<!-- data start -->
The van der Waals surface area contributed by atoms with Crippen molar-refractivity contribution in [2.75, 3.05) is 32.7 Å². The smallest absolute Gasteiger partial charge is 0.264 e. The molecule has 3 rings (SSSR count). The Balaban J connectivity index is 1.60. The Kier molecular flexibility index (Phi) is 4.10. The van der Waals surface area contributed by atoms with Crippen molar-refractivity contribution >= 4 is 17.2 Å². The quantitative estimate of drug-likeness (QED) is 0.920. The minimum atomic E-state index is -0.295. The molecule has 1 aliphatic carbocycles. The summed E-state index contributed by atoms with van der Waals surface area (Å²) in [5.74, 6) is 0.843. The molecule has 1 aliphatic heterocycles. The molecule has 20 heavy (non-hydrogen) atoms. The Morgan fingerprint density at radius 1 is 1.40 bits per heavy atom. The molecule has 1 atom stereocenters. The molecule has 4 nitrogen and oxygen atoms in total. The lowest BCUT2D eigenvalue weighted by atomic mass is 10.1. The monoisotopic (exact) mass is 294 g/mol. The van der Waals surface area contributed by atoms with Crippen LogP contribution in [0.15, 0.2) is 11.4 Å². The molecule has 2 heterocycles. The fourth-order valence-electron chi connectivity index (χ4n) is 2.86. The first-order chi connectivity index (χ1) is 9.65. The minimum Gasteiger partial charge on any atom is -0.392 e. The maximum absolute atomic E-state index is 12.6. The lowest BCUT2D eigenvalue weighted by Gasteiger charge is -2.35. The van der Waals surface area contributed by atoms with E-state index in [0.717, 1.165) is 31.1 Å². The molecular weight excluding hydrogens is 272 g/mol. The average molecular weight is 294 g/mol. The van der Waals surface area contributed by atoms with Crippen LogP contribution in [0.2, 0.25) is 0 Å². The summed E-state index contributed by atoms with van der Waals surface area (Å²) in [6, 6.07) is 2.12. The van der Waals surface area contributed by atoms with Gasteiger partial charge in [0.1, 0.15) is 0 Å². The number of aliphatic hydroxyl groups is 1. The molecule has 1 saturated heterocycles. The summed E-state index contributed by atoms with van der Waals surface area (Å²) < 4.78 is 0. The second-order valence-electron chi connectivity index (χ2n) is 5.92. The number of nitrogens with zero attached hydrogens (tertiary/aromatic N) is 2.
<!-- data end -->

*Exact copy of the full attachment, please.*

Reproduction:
The van der Waals surface area contributed by atoms with Crippen molar-refractivity contribution in [2.75, 3.05) is 32.7 Å². The smallest absolute Gasteiger partial charge is 0.264 e. The molecule has 3 rings (SSSR count). The Balaban J connectivity index is 1.60. The Kier molecular flexibility index (Phi) is 4.10. The van der Waals surface area contributed by atoms with Crippen molar-refractivity contribution >= 4 is 17.2 Å². The quantitative estimate of drug-likeness (QED) is 0.920. The minimum atomic E-state index is -0.295. The molecule has 1 aliphatic carbocycles. The summed E-state index contributed by atoms with van der Waals surface area (Å²) in [5.74, 6) is 0.843. The molecule has 1 aliphatic heterocycles. The molecule has 20 heavy (non-hydrogen) atoms. The Morgan fingerprint density at radius 1 is 1.40 bits per heavy atom. The molecule has 1 atom stereocenters. The molecule has 4 nitrogen and oxygen atoms in total. The lowest BCUT2D eigenvalue weighted by atomic mass is 10.1. The monoisotopic (exact) mass is 294 g/mol. The van der Waals surface area contributed by atoms with Crippen LogP contribution in [0.15, 0.2) is 11.4 Å². The molecule has 2 heterocycles. The fourth-order valence-electron chi connectivity index (χ4n) is 2.86. The first-order chi connectivity index (χ1) is 9.65. The minimum Gasteiger partial charge on any atom is -0.392 e. The maximum absolute atomic E-state index is 12.6. The lowest BCUT2D eigenvalue weighted by Gasteiger charge is -2.35. The van der Waals surface area contributed by atoms with E-state index in [0.717, 1.165) is 31.1 Å². The molecular weight excluding hydrogens is 272 g/mol. The average molecular weight is 294 g/mol. The van der Waals surface area contributed by atoms with Crippen LogP contribution in [0.2, 0.25) is 0 Å². The summed E-state index contributed by atoms with van der Waals surface area (Å²) in [6, 6.07) is 2.12. The van der Waals surface area contributed by atoms with Gasteiger partial charge in [0.1, 0.15) is 0 Å². The number of aliphatic hydroxyl groups is 1. The molecule has 1 saturated heterocycles. The summed E-state index contributed by atoms with van der Waals surface area (Å²) < 4.78 is 0. The second-order valence-electron chi connectivity index (χ2n) is 5.92. The number of nitrogens with zero attached hydrogens (tertiary/aromatic N) is 2.